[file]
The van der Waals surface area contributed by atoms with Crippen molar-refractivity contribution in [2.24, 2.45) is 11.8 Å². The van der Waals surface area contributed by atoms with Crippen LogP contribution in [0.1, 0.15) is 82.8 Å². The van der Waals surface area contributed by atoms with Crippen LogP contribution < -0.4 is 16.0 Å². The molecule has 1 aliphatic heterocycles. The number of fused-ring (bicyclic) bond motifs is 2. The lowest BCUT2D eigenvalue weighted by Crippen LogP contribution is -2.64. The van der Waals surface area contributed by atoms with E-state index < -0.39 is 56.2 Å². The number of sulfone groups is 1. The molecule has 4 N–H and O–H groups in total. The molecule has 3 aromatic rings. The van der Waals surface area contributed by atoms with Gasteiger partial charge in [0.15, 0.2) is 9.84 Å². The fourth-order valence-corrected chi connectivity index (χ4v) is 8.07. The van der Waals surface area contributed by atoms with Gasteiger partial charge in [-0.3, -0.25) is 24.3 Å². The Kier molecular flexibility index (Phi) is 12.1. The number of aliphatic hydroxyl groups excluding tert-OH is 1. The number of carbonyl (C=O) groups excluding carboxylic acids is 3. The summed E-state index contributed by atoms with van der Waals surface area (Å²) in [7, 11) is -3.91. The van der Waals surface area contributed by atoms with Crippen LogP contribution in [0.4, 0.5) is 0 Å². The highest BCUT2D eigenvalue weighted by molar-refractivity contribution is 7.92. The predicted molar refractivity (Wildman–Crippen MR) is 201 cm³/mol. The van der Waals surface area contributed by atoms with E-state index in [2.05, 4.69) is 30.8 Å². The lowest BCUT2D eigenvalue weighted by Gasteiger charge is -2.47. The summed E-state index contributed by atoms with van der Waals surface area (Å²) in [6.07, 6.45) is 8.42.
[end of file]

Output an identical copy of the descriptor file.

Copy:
The van der Waals surface area contributed by atoms with Crippen molar-refractivity contribution in [2.24, 2.45) is 11.8 Å². The van der Waals surface area contributed by atoms with Crippen LogP contribution in [0.1, 0.15) is 82.8 Å². The van der Waals surface area contributed by atoms with Crippen LogP contribution < -0.4 is 16.0 Å². The molecule has 1 aliphatic heterocycles. The number of fused-ring (bicyclic) bond motifs is 2. The lowest BCUT2D eigenvalue weighted by Crippen LogP contribution is -2.64. The van der Waals surface area contributed by atoms with E-state index < -0.39 is 56.2 Å². The number of sulfone groups is 1. The molecule has 4 N–H and O–H groups in total. The molecule has 3 aromatic rings. The van der Waals surface area contributed by atoms with Gasteiger partial charge in [0.15, 0.2) is 9.84 Å². The fourth-order valence-corrected chi connectivity index (χ4v) is 8.07. The van der Waals surface area contributed by atoms with Gasteiger partial charge in [-0.3, -0.25) is 24.3 Å². The Kier molecular flexibility index (Phi) is 12.1. The number of aliphatic hydroxyl groups excluding tert-OH is 1. The number of carbonyl (C=O) groups excluding carboxylic acids is 3. The summed E-state index contributed by atoms with van der Waals surface area (Å²) in [7, 11) is -3.91. The van der Waals surface area contributed by atoms with Crippen LogP contribution in [0.4, 0.5) is 0 Å². The highest BCUT2D eigenvalue weighted by molar-refractivity contribution is 7.92. The predicted molar refractivity (Wildman–Crippen MR) is 201 cm³/mol. The van der Waals surface area contributed by atoms with E-state index in [2.05, 4.69) is 30.8 Å². The lowest BCUT2D eigenvalue weighted by Gasteiger charge is -2.47. The summed E-state index contributed by atoms with van der Waals surface area (Å²) in [6.07, 6.45) is 8.42.